January 26, 2017
Keep That Hiring Freeze Short
Advice to the administration on managing the headcount in defense
By James Hasik
In a recent research note for Capital Alpha Partners (25 January 2017, Atlantic Council member Byron Callan pointed out that the plan for what to do is not fully in place. President Trump’s executive order of 23 January freezes federal hiring for only ninety days—until the Office of Management and Budget (OMB) can better figure out how to reduce staff through attrition. In response to questions during his confirmation hearing from Senator Mark Warner of Virginia, OMB director-designate Congressman Mick Mulvaney said that he didn’t know that one-third of the federal workforce is eligible for retirement by the end of 2019. That sounds about right, though, and if you’re aiming to reduce the size of the Defense Department's workforce, it's good news.
Mulvaney also did not realize that the size of the federal workforce overall is smaller today than it was during the Reagan Administration. That sounds better, but some of that reduction has come because today's military is a lot smaller than the Cold War force was. Moreover, plenty of true-religion conservatives will tell you that the Reagan Revolution remains unfulfilled. Beating back governmental sprawl is often a challenging task; as Callan further noted, the GAO had found plenty of holes in the several Carter-Reagan hiring freezes—in its report on the issue way back in 1982. Fairly, though, the staff at the GAO may not be entirely disinterested—as Bill Niskanen famously wrote, budget-maximizing behavior is a salient conceit of bureaucrats.
One might think that a smaller federal workforce would result in more opportunity for outsourcing, but Trump’s order specifically warns against hiring out to fill the voids. That’s also good news, as the massive intake of “institutional support contractors” has created a dysfunctional caste system within many federal agencies. This is a problem entirely imposed by the federal government’s own dysfunctional hiring processes. The lesser point is confusion over how many staff the federal government effectively employs—is the headcount really lower than in the 1980s? The greater point is that too much contracting out separates too much of the talent from authority—functions that are “inherently governmental” still require a general schedule (GS)-something to undertake. Imagine a shop in which only certain staff actually have the keys to the cash register, and you’ll grasp the nature of the sand in the gears.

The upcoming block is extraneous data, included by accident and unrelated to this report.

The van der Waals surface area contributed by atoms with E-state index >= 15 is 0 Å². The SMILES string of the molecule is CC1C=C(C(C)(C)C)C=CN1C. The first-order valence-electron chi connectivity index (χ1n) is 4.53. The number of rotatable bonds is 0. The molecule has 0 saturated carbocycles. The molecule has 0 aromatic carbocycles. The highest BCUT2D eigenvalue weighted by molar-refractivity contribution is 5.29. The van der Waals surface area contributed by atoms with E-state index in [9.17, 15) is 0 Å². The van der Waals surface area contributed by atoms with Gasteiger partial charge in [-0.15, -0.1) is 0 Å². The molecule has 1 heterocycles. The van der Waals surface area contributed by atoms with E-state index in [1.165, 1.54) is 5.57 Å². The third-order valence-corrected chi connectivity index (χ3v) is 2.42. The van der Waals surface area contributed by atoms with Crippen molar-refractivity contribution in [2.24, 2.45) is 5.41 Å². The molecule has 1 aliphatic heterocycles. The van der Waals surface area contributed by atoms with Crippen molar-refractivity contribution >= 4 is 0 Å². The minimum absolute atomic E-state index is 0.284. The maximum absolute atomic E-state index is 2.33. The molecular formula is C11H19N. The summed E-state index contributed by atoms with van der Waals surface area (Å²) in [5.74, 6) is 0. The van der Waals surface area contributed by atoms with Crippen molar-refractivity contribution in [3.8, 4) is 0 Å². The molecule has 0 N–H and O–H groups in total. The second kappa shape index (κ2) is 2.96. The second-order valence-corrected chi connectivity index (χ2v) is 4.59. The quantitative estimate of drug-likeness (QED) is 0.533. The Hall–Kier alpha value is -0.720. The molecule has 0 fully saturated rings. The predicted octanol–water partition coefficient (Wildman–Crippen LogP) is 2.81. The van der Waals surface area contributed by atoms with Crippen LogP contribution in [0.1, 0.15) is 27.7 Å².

I previously wrote on this topic when this issue of performance-based reductions first arose ("Fire the Non-Performers?,” 11 June 2015). Back then, I cited a line by former Deputy Defense Secretary Paul Wolfowitz, in an interview with the San Francisco Chronicle from back in February 2002:
And all the brilliant private-sector managers who say if only I were running the Defense Department, I know what I’d do? Well, the first thing they’d discover is the Civil Service Commission wouldn’t allow them to fire the 50,000 non-performers as they would have done in their own business, for example.
Really reducing the Pentagon workforce will be a challenging task, because every office needs to be effectively searched for who’s not doing a great job, and who’s not doing a job that really needs to be done. It’s also an important job, because the layering-on of people and offices over the years has created a bureaucratic monster in which simple decisions can take months to effect. So here’s one bit of advice to the new administration, in the interests of efficient administration of defense. Make no small plans at the OMB. Get to work on that plan for eliminating the deadwood, the unimportant, and the sclerotic. Just don’t let this hiring freeze linger. Because until fresh hiring can resume, you’ll get none of the new talent you need.
James Hasik is a senior fellow at the Brent Scowcroft Center on International Security.